A musical of sorts, with a painfully  banal plot of love and loss in Vegas, the story could be overlooked by simply appreciating the musicianship involved. A five-piece of guys, the vocalist performed as a guy with everything to lose in Vegas, not a care in the world - complete with his woman on his arm. The story saw the couple stroll through the streets of Vegas, drinking in the sights, to a comedic dining scene - complete with a table and chairs set out for the actors and a waiter who appeared from the audience.
In the end, of course, the hero falls on hard times when he drinks too much liquor and gambles all he has away. His woman sharply exits and he spends the rest of the set crooning about his woes, leading to a bizarrely long lying-on-the-floor session. Nobody’s fault but his own, really.
The most beautiful aspect of their set up, in my eyes, was the projection behind the band - turning the usually dull warehouse bar of Area 51 into the streets of Vegas. It looked great, and proved absolutely impossible to photograph. Just use your mind’s eye and take my word for it.


The band were, however, fantastically on-form. The lead guitarist alternated between strings and percussion throughout the set and the drummer sped through some interesting fills. Performing in the ‘musical’ style leaves little room for improvisation, but the performance didn’t feel rigid in the slightest. The band were clearly on top of their game as professional musicians. I can’t see their grade being too low for this one.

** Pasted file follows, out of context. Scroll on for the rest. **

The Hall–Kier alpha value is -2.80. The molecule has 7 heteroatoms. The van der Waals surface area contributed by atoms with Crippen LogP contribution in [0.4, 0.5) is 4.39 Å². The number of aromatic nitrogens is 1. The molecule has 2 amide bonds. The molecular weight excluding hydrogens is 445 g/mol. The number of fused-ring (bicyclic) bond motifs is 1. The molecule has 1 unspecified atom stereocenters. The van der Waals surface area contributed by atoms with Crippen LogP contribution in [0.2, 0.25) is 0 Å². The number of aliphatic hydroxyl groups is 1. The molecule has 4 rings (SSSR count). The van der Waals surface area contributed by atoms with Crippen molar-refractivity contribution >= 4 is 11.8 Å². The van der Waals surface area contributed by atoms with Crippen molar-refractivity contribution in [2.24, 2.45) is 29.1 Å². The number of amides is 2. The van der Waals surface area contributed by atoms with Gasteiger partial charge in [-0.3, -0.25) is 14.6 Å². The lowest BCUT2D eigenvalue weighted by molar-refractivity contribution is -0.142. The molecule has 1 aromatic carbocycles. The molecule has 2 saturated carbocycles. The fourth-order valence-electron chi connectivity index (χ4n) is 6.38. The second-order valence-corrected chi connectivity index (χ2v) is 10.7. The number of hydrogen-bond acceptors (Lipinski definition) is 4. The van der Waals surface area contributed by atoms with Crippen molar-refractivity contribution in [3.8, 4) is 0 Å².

- Jak Cooper
[all photos by Jak Cooper] 

—Commercial Music

I managed to get a few, admittedly slightly muffled, words from senior lecturer Mark De - Lisser on how the two evenings came about and what he thought of the students’ work.

The quality is poor as I could only get hold of Mark after the acts had played while the scenery was dismantled.

Mark, hard at work. Image courtesy of The Daily Mail

Text and Audio by Jimmy Blake

Commerical Music - Act 2 March 29, Area 51

Area 51 took on various personas to host the second installment of first year Commercial Music students’ assessments. The invite said to expect more than music, boy did we get it!  A layout resembling Jools Holland’s studio led guests on a whistle stop tour of four narratives involving original music, drama and visual delights.

With barely time to settle, the crowd are silenced by mesmerising harmonies seeping from a dimly lit corner of the room. Percussive elements resembling Portico Quartet fused with Ellie Goulding like vocals stunned guests, soothing them into the evening.

Having been hooked, the crowd were lead on the journey of a teenage girl struggling to connect with those around her, outcast by her peers. The musical aspect of this first piece was well crafted, ranging from rock to acapella pieces intertwined with thoughtful dramatic sequences. At times the two aspects felt a little detached, that said both were crucial for a coherent narrative.